Good tidings and well-wishes!
At longtime reader Zach Miller’s request to cover an Amphicyonid “bear dog”, I’ve dedicated this post to one of the family’s most widely-preserved North American genera, Daphoenus sp.
The genus was named by the famed American anatomist and paleontologist Joseph Leidy in 1853, with the first scientifically-described species being D. vetus. Five additional species have subsequently been established: D. hartshorianus, D. lambei, D. ruber, D. socialis, and D. transversus.
Daphoenus has become the namesake genus for the Daphoneninae : one of the two known North American Amphicyonid subfamilies, with the other being the Amphicyoninae. According to Robert M. Hunt’s article in “The Evolution Of Tertiary Mammals In North America”:
“The Daphoeninae is considered here as a monophyletic North American endemic subfamily… [Its species are united by the following characters]: [Upper Molars or "M"]2-3 relative to M1 not enlarged in contrast to amphicyonines in which M2-3 are enlarged crushing teeth with amplified surface area; no reduction of premolars; p4 unreduced, often elongate, with squared posterior border; auditory bulla preserved only as an ossified ectotympanic crescent, loosely attached to the skull, without addition of any ossified entotympanic elements and without lateral prolongation into a bony external auditory meatus…; lack of expansion of the bulla posterior to the mastoid process; inferior petrosal venous sinus deeply excavated into edge of basioccipital; medial edge of petrosal in only slight contact with margin of basioccipital, not sutured to the basioccipital as seen in canids.”
In less technical terms, the Daphoeninae also bears the following non-exclusive generalized plesiomorphic characteristics:
-A generalized canine-like dentition.
-A relatively unspecialized and somewhat “feline” postcrania.
-Elongate cranium coupled with a short facial region of the skull.
-Presence of M3
-Lack of accessory cusps on anterior premolars.
-Elongation of lower limb elements (including the feet).
These features strongly insinuate that Daphoenus and its kin were cursorial beasts which were either overwhelmingly carnivorous or omnivorous with a bias towards predation.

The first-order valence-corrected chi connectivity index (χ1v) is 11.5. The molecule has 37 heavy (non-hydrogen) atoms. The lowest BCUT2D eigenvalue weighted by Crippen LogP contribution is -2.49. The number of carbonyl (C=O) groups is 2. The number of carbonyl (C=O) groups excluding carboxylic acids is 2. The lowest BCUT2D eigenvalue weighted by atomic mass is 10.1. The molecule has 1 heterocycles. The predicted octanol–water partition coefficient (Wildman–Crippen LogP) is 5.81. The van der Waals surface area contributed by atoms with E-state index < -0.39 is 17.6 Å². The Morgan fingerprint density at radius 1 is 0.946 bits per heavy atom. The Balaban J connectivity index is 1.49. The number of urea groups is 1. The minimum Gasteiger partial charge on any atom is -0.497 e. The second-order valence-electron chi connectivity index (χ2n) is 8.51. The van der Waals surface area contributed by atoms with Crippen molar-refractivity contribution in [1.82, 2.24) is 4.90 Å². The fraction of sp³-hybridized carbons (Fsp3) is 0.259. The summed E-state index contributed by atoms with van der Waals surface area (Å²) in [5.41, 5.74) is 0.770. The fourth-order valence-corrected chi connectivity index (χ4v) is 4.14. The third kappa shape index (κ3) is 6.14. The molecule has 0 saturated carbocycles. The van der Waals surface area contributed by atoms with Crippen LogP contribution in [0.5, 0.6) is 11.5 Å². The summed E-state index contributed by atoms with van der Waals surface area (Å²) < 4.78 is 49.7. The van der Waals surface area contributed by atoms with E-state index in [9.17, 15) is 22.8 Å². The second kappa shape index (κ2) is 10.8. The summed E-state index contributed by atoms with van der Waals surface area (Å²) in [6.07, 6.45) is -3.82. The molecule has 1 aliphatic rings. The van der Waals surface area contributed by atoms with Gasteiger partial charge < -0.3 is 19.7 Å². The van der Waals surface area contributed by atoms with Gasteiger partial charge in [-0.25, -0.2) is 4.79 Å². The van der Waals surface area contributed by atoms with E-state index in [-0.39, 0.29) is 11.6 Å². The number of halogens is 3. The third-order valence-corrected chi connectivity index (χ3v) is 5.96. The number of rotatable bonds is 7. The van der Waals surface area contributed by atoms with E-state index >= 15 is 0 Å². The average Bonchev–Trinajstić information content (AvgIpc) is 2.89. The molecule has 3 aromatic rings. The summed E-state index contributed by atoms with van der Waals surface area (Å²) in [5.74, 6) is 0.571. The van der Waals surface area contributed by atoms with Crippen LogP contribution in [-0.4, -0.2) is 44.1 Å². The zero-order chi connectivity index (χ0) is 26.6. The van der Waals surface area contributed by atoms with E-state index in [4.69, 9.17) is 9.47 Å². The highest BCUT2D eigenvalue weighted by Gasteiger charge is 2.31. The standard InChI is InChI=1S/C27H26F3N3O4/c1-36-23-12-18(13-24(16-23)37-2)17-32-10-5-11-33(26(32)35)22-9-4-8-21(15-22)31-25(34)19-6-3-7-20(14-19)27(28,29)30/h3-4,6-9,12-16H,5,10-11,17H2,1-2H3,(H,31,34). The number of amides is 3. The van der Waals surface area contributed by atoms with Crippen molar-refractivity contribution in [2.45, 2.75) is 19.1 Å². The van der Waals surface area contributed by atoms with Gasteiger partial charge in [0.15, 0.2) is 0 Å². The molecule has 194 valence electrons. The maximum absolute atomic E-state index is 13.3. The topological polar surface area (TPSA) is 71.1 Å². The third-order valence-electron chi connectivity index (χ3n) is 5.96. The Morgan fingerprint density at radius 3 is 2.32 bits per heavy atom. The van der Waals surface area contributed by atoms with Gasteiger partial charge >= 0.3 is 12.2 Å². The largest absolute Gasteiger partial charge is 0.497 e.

As for Daphoenus itself, the skulls of it’s various species varied from a mere 14 cm in length (D. hartshorianus) to 24 cm in length (D. sp.) with the largest of these creatures rivaling a modern coyote in overall size. Some species are believed to have been sexually dimorphic, with the “males” sporting large canines and robust rostrums whilst the “females” maintain relatively small canines and gracile rostrums. The related species Brachyrhynchocyon sp. can be distinguished from this contemporaneous genus on the basis of the latter’s longer, narrower skulls and narrow premolars. Daphoenus is known from over sixty skulls (several of which contain associated lower jaws) along a number of postcranial skeletons, in addition to many isolated rostra, mandibles, and maxillae.
The amphicyonids first emerged some 44 million years ago in Asia during the Mid-Eocene epoch before spreading into Asia and North America in the early Oligocene before eventually being out-competed by the precursors of modern ursids, canines, and felines by the Miocene’s conclusion. It should be noted that while these “bear-dogs” exhibited canine dentitions and a degree of homogeneous ursid-like cervical anatomy, they are not considered to have been members of either family: it would appear that all three groups have merely emerged from a common ancestor.
May the fossil record continue to enchant us all!